Wednesday is ‘sandwich day’ at St. Angela Merici

By Beth Donze, Kids’ Clarion

Ham and cheese fly into slices of bread inside the St. Angela Merici’s parish center kitchen every Wednesday morning, thanks to some willing and able young hands.

On that day, rotating groups of seventh graders from St. Angela Merici School’s Young Vincentians group report a half-hour before the morning bell to make 120 breakfast sandwiches for delivery by St. Angela’s adult St. Vincent de Paul conference to homeless and hungry guests at the Rebuild Center at St. Joseph Church on Tulane Avenue.

Their work is completed in about 20 minutes, with the added timesaver of not having to spread condiments on the bread (mayonnaise and mustard are provided at the Rebuild Center). 

The students perform their labor of love every Wednesday, regardless of whether or not school is in session.

“They’re very enthusiastic. I think they enjoy doing it and they have a whole lot of fun just talking around the table, talking about their day,” noted Ed Mazoue, who watches over the Wednesday morning helpers with Caress Roberts, his fellow adult Vincentian.

Seventh grader Isabella Sachitano said she couldn’t wait to join the sandwich crew after seeing last year’s seventh graders doing the project.

“I imagine the smiles on people’s faces when they get sandwiches,” Isabella said, noting that instead of being overwhelmed by the hunger problem and doing nothing, everyone can do a tiny bit to help every week.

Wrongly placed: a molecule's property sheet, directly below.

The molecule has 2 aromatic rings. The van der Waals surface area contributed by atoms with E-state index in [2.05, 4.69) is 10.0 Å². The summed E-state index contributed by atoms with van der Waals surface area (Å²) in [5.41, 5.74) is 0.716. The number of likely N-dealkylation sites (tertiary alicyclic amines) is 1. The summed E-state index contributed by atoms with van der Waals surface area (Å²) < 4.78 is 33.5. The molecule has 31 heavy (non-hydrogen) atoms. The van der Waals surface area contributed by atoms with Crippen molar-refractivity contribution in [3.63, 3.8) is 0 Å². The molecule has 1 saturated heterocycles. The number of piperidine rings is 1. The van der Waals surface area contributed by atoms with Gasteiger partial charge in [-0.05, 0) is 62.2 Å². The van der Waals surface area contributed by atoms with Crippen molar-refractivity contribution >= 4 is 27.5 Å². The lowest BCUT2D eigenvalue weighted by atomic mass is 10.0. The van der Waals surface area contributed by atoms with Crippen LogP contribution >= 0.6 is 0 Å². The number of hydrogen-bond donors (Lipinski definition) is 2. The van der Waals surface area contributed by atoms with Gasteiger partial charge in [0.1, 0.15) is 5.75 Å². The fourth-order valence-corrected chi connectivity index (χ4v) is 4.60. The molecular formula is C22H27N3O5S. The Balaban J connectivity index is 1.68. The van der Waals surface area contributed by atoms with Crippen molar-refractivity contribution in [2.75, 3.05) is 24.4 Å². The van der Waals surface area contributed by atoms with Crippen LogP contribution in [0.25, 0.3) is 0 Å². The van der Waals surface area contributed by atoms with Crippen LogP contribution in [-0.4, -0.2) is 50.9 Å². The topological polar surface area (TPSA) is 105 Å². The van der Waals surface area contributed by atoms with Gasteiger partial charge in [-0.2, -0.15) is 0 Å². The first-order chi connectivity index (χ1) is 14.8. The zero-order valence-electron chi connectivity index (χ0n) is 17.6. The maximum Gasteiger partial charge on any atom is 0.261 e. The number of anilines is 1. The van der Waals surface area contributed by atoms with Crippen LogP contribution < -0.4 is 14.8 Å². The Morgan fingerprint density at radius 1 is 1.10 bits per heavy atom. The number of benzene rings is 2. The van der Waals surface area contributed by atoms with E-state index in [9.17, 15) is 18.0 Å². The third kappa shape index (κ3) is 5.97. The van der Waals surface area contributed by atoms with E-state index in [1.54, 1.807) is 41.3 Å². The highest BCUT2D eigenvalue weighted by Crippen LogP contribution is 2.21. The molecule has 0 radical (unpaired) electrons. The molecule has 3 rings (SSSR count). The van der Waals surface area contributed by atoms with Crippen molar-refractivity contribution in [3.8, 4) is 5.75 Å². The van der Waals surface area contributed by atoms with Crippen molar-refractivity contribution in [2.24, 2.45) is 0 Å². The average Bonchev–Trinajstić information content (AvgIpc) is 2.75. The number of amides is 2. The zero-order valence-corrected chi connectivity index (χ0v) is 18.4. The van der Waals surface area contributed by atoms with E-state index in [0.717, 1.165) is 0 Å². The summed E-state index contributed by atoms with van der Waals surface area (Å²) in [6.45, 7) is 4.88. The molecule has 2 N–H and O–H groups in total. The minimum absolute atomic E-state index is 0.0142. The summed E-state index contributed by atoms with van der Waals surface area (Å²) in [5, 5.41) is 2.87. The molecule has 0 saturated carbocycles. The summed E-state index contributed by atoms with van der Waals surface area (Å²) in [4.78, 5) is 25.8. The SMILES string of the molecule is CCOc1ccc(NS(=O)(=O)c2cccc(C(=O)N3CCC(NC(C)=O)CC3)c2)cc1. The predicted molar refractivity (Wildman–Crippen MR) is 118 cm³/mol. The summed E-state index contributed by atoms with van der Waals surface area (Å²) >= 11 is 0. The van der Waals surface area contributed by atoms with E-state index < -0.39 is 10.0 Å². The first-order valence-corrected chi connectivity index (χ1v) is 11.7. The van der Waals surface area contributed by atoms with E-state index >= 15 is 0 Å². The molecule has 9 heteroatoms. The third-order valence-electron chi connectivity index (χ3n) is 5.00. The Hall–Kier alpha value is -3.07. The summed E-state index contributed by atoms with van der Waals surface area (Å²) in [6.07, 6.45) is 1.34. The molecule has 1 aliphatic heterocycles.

“I think of people who are hungry finally getting food,” said seventh grader Garrett Kelley. “Even the smallest thing can help people. You can make people happy if you just try.”

Because the cost of sandwich supplies is defrayed by a service-learning grant from the Joe and Dorothy Dorsett Brown Foundation, the seventh graders also study the issues of hunger and homelessness in their St. Angela classrooms. In math, they learn about budgeting, comparing the prices of sandwich items sold at various grocery stores. In religion, they learn about local hunger and homelessness and write reflection papers.

St. Angela’s seventh-grade teachers – Wanda Salzer and Kathy Hurd – take their students on class trips to St. Jude Community Center, where they serve food directly to the hungry; Second Harvest Food Bank, which offers a teaching unit on hunger and recruits visitors to sort food at its Harahan headquarters; and the Rebuild Center, a daytime shelter that offers not only meals, but showers, laundry facilities, medical services and even art time to the street-weary of New Orleans.

 “At first they were a little intimidated (serving the homeless at St. Jude), but then they realized that they’re just people who are a little down on their luck and need a helping hand,” Salzer said, recalling how last year’s seventh graders got to share in a guest’s joy at finally moving into an apartment after months on the street.

“It seems a little bit scary at first, but the kids wind up loving it and getting so much out of it,” Salzer said. “They realize that people who are homeless are not bad people; they’re just regular people who need help.”

Hurd said her students have “the joy of helping others” – even those they might not expect to serve, such as one hungry guest who said he was a graduate of a Catholic school in Metairie.

“It’s an eye-opener for the kids,” Hurd said. “They were asking us, ‘When can we do this again?’ We tell them they don’t always have to volunteer with their school; they can go on their own, with their parents, or they can get a group of friends to help one Saturday, instead of going to the movies.”


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